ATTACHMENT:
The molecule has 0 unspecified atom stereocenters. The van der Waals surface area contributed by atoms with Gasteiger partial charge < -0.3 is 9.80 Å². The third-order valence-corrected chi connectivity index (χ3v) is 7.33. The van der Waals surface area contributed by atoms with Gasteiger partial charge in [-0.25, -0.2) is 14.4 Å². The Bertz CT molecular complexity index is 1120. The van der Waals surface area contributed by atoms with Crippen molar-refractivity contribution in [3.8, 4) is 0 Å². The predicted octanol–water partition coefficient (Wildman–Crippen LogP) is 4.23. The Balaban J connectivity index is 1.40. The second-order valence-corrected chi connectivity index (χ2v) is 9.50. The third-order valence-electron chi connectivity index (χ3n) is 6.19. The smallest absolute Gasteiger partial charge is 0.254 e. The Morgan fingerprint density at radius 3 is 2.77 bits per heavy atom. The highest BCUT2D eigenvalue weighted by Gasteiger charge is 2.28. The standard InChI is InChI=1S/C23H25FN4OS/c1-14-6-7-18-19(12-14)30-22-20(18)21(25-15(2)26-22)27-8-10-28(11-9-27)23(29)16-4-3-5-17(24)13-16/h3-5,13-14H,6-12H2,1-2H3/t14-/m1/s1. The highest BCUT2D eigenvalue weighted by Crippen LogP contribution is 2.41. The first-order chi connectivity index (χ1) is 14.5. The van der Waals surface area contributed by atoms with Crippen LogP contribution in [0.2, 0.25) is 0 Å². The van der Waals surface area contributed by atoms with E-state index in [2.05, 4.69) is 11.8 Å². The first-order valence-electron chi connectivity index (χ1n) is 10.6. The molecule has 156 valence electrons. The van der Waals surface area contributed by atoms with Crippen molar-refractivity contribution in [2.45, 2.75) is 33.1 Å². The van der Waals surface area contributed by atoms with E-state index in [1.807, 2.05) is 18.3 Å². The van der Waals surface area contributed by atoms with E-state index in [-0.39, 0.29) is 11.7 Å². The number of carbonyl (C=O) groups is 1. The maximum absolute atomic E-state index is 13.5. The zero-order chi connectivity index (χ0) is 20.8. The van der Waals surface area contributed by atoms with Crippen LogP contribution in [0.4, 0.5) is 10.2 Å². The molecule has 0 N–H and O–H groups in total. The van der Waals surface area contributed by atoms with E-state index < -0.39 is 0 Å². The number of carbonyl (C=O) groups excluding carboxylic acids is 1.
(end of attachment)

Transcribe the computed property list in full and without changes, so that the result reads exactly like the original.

The molecule has 0 unspecified atom stereocenters. The van der Waals surface area contributed by atoms with Gasteiger partial charge < -0.3 is 9.80 Å². The third-order valence-corrected chi connectivity index (χ3v) is 7.33. The van der Waals surface area contributed by atoms with Gasteiger partial charge in [-0.25, -0.2) is 14.4 Å². The Bertz CT molecular complexity index is 1120. The van der Waals surface area contributed by atoms with Crippen molar-refractivity contribution in [3.8, 4) is 0 Å². The predicted octanol–water partition coefficient (Wildman–Crippen LogP) is 4.23. The Balaban J connectivity index is 1.40. The second-order valence-corrected chi connectivity index (χ2v) is 9.50. The third-order valence-electron chi connectivity index (χ3n) is 6.19. The smallest absolute Gasteiger partial charge is 0.254 e. The Morgan fingerprint density at radius 3 is 2.77 bits per heavy atom. The highest BCUT2D eigenvalue weighted by Gasteiger charge is 2.28. The standard InChI is InChI=1S/C23H25FN4OS/c1-14-6-7-18-19(12-14)30-22-20(18)21(25-15(2)26-22)27-8-10-28(11-9-27)23(29)16-4-3-5-17(24)13-16/h3-5,13-14H,6-12H2,1-2H3/t14-/m1/s1. The highest BCUT2D eigenvalue weighted by Crippen LogP contribution is 2.41. The first-order chi connectivity index (χ1) is 14.5. The van der Waals surface area contributed by atoms with Crippen LogP contribution in [0.2, 0.25) is 0 Å². The van der Waals surface area contributed by atoms with E-state index in [2.05, 4.69) is 11.8 Å². The first-order valence-electron chi connectivity index (χ1n) is 10.6. The molecule has 156 valence electrons. The van der Waals surface area contributed by atoms with Crippen molar-refractivity contribution in [2.45, 2.75) is 33.1 Å². The van der Waals surface area contributed by atoms with E-state index in [1.807, 2.05) is 18.3 Å². The van der Waals surface area contributed by atoms with E-state index in [-0.39, 0.29) is 11.7 Å². The number of carbonyl (C=O) groups is 1. The maximum absolute atomic E-state index is 13.5. The zero-order chi connectivity index (χ0) is 20.8. The van der Waals surface area contributed by atoms with Crippen LogP contribution in [0.4, 0.5) is 10.2 Å². The molecule has 0 N–H and O–H groups in total. The van der Waals surface area contributed by atoms with E-state index < -0.39 is 0 Å². The number of carbonyl (C=O) groups excluding carboxylic acids is 1.